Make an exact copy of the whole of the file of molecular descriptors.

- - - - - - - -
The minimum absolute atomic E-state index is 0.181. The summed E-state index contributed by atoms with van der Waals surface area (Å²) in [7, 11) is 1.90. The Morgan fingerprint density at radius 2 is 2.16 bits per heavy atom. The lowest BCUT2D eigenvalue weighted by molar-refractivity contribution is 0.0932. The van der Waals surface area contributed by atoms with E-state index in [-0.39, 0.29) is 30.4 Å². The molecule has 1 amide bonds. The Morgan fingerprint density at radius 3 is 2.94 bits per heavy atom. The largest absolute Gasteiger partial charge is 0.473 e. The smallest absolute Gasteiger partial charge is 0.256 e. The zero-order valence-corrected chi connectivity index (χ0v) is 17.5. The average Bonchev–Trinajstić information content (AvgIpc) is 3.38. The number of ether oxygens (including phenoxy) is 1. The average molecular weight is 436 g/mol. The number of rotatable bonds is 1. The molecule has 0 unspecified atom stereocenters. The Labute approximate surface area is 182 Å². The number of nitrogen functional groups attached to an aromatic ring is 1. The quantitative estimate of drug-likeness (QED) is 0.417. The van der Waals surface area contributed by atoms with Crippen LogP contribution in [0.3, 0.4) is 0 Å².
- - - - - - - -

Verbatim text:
The minimum absolute atomic E-state index is 0.181. The summed E-state index contributed by atoms with van der Waals surface area (Å²) in [7, 11) is 1.90. The Morgan fingerprint density at radius 2 is 2.16 bits per heavy atom. The lowest BCUT2D eigenvalue weighted by molar-refractivity contribution is 0.0932. The van der Waals surface area contributed by atoms with E-state index in [-0.39, 0.29) is 30.4 Å². The molecule has 1 amide bonds. The Morgan fingerprint density at radius 3 is 2.94 bits per heavy atom. The largest absolute Gasteiger partial charge is 0.473 e. The smallest absolute Gasteiger partial charge is 0.256 e. The zero-order valence-corrected chi connectivity index (χ0v) is 17.5. The average Bonchev–Trinajstić information content (AvgIpc) is 3.38. The number of ether oxygens (including phenoxy) is 1. The average molecular weight is 436 g/mol. The number of rotatable bonds is 1. The molecule has 0 unspecified atom stereocenters. The Labute approximate surface area is 182 Å². The number of nitrogen functional groups attached to an aromatic ring is 1. The quantitative estimate of drug-likeness (QED) is 0.417. The van der Waals surface area contributed by atoms with Crippen LogP contribution in [0.3, 0.4) is 0 Å².